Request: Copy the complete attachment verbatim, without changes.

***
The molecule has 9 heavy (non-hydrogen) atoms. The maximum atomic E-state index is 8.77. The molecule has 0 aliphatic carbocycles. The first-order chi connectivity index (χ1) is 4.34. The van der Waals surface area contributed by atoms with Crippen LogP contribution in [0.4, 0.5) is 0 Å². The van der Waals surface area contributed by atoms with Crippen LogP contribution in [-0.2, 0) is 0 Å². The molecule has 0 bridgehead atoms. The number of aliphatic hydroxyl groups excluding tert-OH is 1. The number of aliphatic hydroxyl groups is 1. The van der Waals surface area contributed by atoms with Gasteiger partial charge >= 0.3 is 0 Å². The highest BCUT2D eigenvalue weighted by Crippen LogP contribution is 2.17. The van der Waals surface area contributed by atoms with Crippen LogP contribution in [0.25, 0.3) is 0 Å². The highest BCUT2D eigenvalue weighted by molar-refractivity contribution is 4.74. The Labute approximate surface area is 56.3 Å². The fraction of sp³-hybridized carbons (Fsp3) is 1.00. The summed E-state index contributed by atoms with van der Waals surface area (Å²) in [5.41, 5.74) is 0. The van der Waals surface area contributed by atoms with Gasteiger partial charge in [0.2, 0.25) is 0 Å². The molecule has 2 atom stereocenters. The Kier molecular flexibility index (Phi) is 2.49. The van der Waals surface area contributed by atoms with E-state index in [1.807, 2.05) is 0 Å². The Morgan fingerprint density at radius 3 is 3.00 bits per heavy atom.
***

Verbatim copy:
The molecule has 9 heavy (non-hydrogen) atoms. The maximum atomic E-state index is 8.77. The molecule has 0 aliphatic carbocycles. The first-order chi connectivity index (χ1) is 4.34. The van der Waals surface area contributed by atoms with Crippen LogP contribution in [0.4, 0.5) is 0 Å². The van der Waals surface area contributed by atoms with Crippen LogP contribution in [-0.2, 0) is 0 Å². The molecule has 0 bridgehead atoms. The number of aliphatic hydroxyl groups excluding tert-OH is 1. The number of aliphatic hydroxyl groups is 1. The van der Waals surface area contributed by atoms with Gasteiger partial charge >= 0.3 is 0 Å². The highest BCUT2D eigenvalue weighted by Crippen LogP contribution is 2.17. The van der Waals surface area contributed by atoms with Crippen LogP contribution in [0.25, 0.3) is 0 Å². The highest BCUT2D eigenvalue weighted by molar-refractivity contribution is 4.74. The Labute approximate surface area is 56.3 Å². The fraction of sp³-hybridized carbons (Fsp3) is 1.00. The summed E-state index contributed by atoms with van der Waals surface area (Å²) in [5.41, 5.74) is 0. The van der Waals surface area contributed by atoms with Gasteiger partial charge in [0.2, 0.25) is 0 Å². The molecule has 2 atom stereocenters. The Kier molecular flexibility index (Phi) is 2.49. The van der Waals surface area contributed by atoms with E-state index in [1.807, 2.05) is 0 Å². The Morgan fingerprint density at radius 3 is 3.00 bits per heavy atom.